Stoat or Ermine (Mustela erminea), Fig. 11. This beautiful little animal is the Mus Ponticus of Pliny, and in habits very similar to the common weasel, hence, by some, considered to do as much good as harm, and should be included in the "Partly Useful and Partly Injurious" section. In summer it is of a light ferruginous or chestnut-brown colour over the head, back, sides, and upper half of the tail; the under part is nearly of a pure white, the lower portion of the tail becomes gradually darker, till at the extremity it is quite black. The fur is short, soft, and silky. In its winter coat it is pure white over the whole body, the lower part of tail only retaining its dark colour, and at this time the fur is much longer, finer, and thicker than in summer. The fur is in great request, formerly as insignia of kings, and is still used by judges.

The stoat frequents woods, copses, and hedgebanks, also barns and outhouses. It feeds on mice and rats and voles, soon clearing infested places of these pernicious depredators, being among the deadliest and most persevering of small rodent enemies. Hares may not often fall victims to its rapacity, but it is a terrible enemy to rabbits, and has a particular penchant for young pheasants and other winged game, not even sparing the brooding pheasant or partridge, and a great devourer of eggs. In the henroost and dovecot it is very destructive, its ravages outweighing the services rendered by destroying rodents in the hedgebanks in summer and stackyards in winter. The stoat, like most of the weasel family, hunts by "nose," following the scent of rats or rabbits with the greatest pertinacity. It is also capable of climbing trees, capturing unwary birds, and robbing nests of young and eggs. Frequenting stream-banks in quest of brown rats as well as water voles, the stoat often takes to the water, swimming with ease and rapidity.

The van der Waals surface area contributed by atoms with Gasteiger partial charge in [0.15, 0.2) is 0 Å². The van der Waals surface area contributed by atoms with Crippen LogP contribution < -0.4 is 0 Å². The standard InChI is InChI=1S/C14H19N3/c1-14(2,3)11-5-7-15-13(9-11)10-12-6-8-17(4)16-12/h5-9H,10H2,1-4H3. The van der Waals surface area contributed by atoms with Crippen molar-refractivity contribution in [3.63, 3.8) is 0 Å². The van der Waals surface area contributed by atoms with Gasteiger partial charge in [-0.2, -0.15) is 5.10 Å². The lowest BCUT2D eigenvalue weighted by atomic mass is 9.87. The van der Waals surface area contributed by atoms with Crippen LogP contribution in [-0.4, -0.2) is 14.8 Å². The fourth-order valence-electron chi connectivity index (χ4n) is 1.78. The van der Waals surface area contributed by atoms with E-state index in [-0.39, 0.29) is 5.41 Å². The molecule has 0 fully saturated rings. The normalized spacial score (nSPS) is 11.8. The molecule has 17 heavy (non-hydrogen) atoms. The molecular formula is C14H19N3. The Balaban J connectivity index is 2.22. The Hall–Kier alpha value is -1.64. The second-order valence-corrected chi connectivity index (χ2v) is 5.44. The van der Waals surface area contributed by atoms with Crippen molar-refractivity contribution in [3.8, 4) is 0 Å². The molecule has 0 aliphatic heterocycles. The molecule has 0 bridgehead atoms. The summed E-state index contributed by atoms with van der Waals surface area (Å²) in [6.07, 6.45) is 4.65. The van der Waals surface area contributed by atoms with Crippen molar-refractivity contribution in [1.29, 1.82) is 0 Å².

Fid. 11.   The Stoat or Ermine.

Fid. 11. - The Stoat or Ermine.